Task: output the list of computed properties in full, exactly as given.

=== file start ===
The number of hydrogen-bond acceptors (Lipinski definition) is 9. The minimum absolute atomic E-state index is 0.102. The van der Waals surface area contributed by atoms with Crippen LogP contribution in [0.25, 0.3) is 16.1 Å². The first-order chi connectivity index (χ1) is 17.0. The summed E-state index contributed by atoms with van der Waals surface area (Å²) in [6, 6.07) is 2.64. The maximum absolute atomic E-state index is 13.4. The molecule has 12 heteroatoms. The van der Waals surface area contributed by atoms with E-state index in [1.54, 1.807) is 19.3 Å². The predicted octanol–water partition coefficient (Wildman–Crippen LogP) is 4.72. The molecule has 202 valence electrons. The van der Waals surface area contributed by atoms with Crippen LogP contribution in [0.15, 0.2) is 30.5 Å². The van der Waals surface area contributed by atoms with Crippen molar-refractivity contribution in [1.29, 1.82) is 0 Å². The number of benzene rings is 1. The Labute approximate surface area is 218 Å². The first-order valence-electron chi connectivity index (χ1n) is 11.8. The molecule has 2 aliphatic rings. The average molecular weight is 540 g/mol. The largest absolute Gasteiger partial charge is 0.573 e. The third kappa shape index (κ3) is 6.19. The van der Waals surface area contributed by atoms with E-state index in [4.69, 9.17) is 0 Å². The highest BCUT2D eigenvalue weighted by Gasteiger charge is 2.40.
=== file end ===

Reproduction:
The number of hydrogen-bond acceptors (Lipinski definition) is 9. The minimum absolute atomic E-state index is 0.102. The van der Waals surface area contributed by atoms with Crippen LogP contribution in [0.25, 0.3) is 16.1 Å². The first-order chi connectivity index (χ1) is 17.0. The summed E-state index contributed by atoms with van der Waals surface area (Å²) in [6, 6.07) is 2.64. The maximum absolute atomic E-state index is 13.4. The molecule has 12 heteroatoms. The van der Waals surface area contributed by atoms with E-state index in [1.54, 1.807) is 19.3 Å². The predicted octanol–water partition coefficient (Wildman–Crippen LogP) is 4.72. The molecule has 202 valence electrons. The van der Waals surface area contributed by atoms with Crippen LogP contribution in [0.15, 0.2) is 30.5 Å². The van der Waals surface area contributed by atoms with Crippen molar-refractivity contribution in [1.29, 1.82) is 0 Å². The number of benzene rings is 1. The Labute approximate surface area is 218 Å². The first-order valence-electron chi connectivity index (χ1n) is 11.8. The molecule has 2 aliphatic rings. The average molecular weight is 540 g/mol. The largest absolute Gasteiger partial charge is 0.573 e. The third kappa shape index (κ3) is 6.19. The van der Waals surface area contributed by atoms with E-state index in [4.69, 9.17) is 0 Å². The highest BCUT2D eigenvalue weighted by Gasteiger charge is 2.40.